Tax receipts in Ireland rose 27% to €30.1 billion in the five months to the end of May, according to the latest exchequer returns from the country’s Department of Finance.
An Exchequer surplus of €1.4 billion was recorded at end-May 2022, compared with a deficit of €6 billion for the same period last year.
“The €7.4 billion improvement in the Exchequer balance was primarily driven by strong growth in tax revenue, with tax receipts of €30.1 billion to end-May, up €6.4 billion on an annual basis,” said the Department of Finance.
“The annual increase is, however, flattered by the stringent level-5 restrictions that were in place in the opening months of last year as well as a number of other technical factors.
“On a 12-month rolling basis, a better indicator of the trend, the Exchequer accounts were essentially in balance (surplus of c. €32 million).”
Income tax receipts remain robust at €11.9 billion to end-May, up 17% on last year.
VAT receipts to the end of May amounted to €9 billion, up almost 29% on the same period last year, reflecting the recovery in consumer spending.
“However, the annual comparison is impacted by a number of factors including the public health restrictions that were in place last year,” said the Department of Finance.
“In addition, VAT receipts are boosted by the impact of tax warehousing last year and the standard rate of VAT was also lower in the opening months of 2021.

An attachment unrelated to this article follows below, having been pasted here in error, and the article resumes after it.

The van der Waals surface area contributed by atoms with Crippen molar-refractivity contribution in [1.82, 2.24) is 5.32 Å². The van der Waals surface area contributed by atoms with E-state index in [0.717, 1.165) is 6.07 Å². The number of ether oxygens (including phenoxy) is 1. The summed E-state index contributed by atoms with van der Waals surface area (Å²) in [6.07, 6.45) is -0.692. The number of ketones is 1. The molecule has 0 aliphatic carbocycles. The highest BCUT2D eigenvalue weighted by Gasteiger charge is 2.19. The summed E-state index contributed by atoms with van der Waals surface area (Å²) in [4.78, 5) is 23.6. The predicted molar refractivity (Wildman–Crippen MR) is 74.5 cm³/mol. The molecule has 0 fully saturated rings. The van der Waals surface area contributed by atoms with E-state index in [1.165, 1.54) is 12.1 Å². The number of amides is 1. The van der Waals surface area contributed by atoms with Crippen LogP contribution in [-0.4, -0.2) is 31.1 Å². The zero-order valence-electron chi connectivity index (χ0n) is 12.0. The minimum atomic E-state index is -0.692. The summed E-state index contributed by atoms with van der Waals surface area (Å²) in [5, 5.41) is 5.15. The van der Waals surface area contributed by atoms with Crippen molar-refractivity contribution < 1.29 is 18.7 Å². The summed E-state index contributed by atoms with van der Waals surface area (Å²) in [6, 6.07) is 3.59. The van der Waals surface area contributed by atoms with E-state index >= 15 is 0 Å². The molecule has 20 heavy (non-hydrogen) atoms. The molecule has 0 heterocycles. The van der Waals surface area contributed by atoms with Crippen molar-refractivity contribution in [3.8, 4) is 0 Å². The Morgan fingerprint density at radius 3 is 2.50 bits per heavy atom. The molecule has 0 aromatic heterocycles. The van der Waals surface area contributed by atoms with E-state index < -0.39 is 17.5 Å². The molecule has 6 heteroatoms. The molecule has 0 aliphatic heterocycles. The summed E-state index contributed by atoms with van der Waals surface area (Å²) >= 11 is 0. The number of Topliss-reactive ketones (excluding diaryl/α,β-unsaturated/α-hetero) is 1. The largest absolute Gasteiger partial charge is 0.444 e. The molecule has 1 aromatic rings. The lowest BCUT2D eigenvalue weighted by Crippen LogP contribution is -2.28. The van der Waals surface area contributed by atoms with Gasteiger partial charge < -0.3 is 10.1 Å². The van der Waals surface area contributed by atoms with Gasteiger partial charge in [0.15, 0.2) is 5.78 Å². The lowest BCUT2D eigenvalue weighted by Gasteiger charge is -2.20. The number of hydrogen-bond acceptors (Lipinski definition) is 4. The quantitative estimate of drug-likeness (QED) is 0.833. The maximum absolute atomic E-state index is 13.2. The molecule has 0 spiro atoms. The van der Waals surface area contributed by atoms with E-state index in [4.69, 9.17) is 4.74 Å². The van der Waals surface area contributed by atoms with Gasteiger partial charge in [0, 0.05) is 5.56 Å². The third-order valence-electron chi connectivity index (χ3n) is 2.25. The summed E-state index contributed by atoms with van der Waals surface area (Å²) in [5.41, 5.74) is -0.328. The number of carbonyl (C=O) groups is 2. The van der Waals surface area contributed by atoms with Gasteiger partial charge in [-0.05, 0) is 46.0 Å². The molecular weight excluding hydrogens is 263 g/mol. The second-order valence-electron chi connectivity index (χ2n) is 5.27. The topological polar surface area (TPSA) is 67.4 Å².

“That said, VAT receipts were 23% higher than in the same period in 2019 (that is, pre-pandemic).”
At €2.1 billion to end-May, excise duty receipts were up 2% on an annual basis.
Corporation tax receipts amounted to €5.2 billion to end-May, up €2.3 billion on last year although the Department of Finance said this reflects “in part, a timing issue.”
Total gross voted expenditure to end-May amounted to €31.8 billion, €1.2 billion or 3.5% below the same period in 2021.
This wasdriven by a decline in expenditure in the Department of Social Protection due to the impact of COVID-19 restrictions in early 2021 and the resulting increased expenditure on supports for people and businesses.
The Department of Health expenditure was at almost €9 billion to end-May, reflecting the prevalence of COVID-19 during the earlier part of the year.
Minister for Finance Paschal Donohoe said: “Today’s figures show that tax receipts remain robust with strong growth evident in the vast majority of tax heads.
“While the annual comparisons are distorted due to a number of factors, in particular the public health restrictions that were in place last year, the underlying trends are a good signal of the continued momentum in the domestic economy.
“However, given global inflationary pressures, monetary policy may become less accommodative going forward.
“Indeed, we can no longer assume that the highly favourable interest rate environment that has prevailed recently will continue.
“What is clear is that the higher our level of public debt, the more severe the implications of any rise in borrowing costs will be.
“We also know that our prospects for affordable borrowing costs are improved with careful management of the public finances.
“It is crucial that we use the strong momentum in the public finances to rebuild and reinforce our fiscal buffers so that, in this ever more uncertain world, we retain our ability to swiftly and effectively respond to future shocks.
“There are many challenges to meet, but there are also opportunities to seize, if we make the right decisions now.”